1 My son, attend unto my wisdom, and bow thine ear to my understanding:
2 That thou mayest regard discretion, and that thy lips may keep knowledge.
3 For the lips of a strange woman drop as an honeycomb, and her mouth is smoother than oil:
4 But her end is bitter as wormwood, sharp as a twoedged sword.
5 Her feet go down to death; her steps take hold on hell.
6 Lest thou shouldest ponder the path of life, her ways are moveable, that thou canst not know them.
7 Hear me now therefore, O ye children, and depart not from the words of my mouth.
8 Remove thy way far from her, and come not nigh the door of her house:
9 Lest thou give thine honour unto others, and thy years unto the cruel:
10 Lest strangers be filled with thy wealth; and thy labours be in the house of a stranger;
11 And thou mourn at the last, when thy flesh and thy body are consumed,
12 And say, How have I hated instruction, and my heart despised reproof;
13 And have not obeyed the voice of my teachers, nor inclined mine ear to them that instructed me!
14 I was almost in all evil in the midst of the congregation and assembly.
15 Drink waters out of thine own cistern, and running waters out of thine own well.
16 Let thy fountains be dispersed abroad, and rivers of waters in the streets.
17 Let them be only thine own, and not strangers' with thee.
18 Let thy fountain be blessed: and rejoice with the wife of thy youth.
19 Let her be as the loving hind and pleasant roe; let her breasts satisfy thee at all times; and be thou ravished always with her love.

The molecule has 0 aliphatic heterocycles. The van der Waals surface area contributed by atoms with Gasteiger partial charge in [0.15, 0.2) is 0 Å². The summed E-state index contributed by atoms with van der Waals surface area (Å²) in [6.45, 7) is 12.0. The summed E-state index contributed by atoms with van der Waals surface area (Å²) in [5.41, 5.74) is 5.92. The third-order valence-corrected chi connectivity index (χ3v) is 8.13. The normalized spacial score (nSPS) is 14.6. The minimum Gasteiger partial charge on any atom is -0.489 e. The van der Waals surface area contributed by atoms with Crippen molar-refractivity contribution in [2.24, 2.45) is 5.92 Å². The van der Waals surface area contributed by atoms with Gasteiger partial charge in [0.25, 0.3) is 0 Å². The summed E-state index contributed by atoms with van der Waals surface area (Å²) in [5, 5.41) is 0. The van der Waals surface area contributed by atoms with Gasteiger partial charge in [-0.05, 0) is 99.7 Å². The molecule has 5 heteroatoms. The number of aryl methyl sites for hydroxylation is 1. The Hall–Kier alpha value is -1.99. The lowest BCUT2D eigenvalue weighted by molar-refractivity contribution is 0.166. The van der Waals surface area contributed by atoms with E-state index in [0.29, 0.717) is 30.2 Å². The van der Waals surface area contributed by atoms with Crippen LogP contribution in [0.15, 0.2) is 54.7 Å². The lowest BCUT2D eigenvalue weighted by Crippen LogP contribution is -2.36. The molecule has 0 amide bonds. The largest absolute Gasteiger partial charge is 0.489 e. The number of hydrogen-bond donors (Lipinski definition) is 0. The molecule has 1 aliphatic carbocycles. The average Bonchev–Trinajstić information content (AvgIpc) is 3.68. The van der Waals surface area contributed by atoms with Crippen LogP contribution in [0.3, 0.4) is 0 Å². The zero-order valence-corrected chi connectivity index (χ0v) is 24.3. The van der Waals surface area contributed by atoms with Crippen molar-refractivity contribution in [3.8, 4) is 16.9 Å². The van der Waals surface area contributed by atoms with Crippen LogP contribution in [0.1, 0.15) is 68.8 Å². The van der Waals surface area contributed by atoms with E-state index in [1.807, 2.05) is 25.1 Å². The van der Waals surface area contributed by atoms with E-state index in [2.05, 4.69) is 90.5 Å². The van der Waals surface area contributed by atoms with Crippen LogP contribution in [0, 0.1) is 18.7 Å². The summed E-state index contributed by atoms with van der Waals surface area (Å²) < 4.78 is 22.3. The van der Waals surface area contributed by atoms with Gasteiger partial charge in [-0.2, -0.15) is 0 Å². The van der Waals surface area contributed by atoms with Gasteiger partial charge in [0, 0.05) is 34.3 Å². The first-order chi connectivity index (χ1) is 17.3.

20 And why wilt thou, my son, be ravished with a strange woman, and embrace the bosom of a stranger?
21 For the ways of man are before the eyes of the LORD, and he pondereth all his goings.
22 His own iniquities shall take the wicked himself, and he shall be holden with the cords of his sins.
23 He shall die without instruction; and in the greatness of his folly he shall go astray.
Exhortations to wisdom. The evils of licentiousness. (1-14) Remedies against licentiousness, The miserable end of the wicked. (15-23)1-14 Solomon cautions all young men, as his children, to abstain from fleshly lusts. Some, by the adulterous woman, here understand idolatry, false doctrine, which tends to lead astray men's minds and manners; but the direct view is to warn against seventh-commandment sins. Often these have been, and still are, Satan's method of drawing men from the worship of God into false religion. Consider how fatal the consequences; how bitter the fruit! Take it any way, it wounds. It leads to the torments of hell. The direct tendency of this sin is to the destruction of body and soul. We must carefully avoid every thing which may be a step towards it. Those who would be kept from harm, must keep out of harm's way. If we thrust ourselves into temptation we mock God when we pray, Lead us not into temptation. How many mischiefs attend this sin! It blasts the reputation; it wastes time; it ruins the estate; it is destructive to health; it will fill the mind with horror. Though thou art merry now, yet sooner or later it will bring sorrow. The convinced sinner reproaches himself, and makes no excuse for his folly. By the frequent acts of sin, the habits of it become rooted and confirmed. By a miracle of mercy true repentance may prevent the dreadful consequences of such sins; but this is not often; far more die as they have lived. What can express the case of the self-ruined sinner in the eternal world, enduring the remorse of his conscience!15-23 Lawful marriage is a means God has appointed to keep from these destructive vices. But we are not properly united, except as we attend to God's word, seeking his direction and blessing, and acting with affection. Ever remember, that though secret sins may escape the eyes of our fellow-creatures, yet a man's ways are before the eyes of the Lord, who not only sees, but ponders all his goings. Those who are so foolish as to choose the way of sin, are justly left of God to themselves, to go on in the way to destruction.Commentary by Matthew Henry, 1710.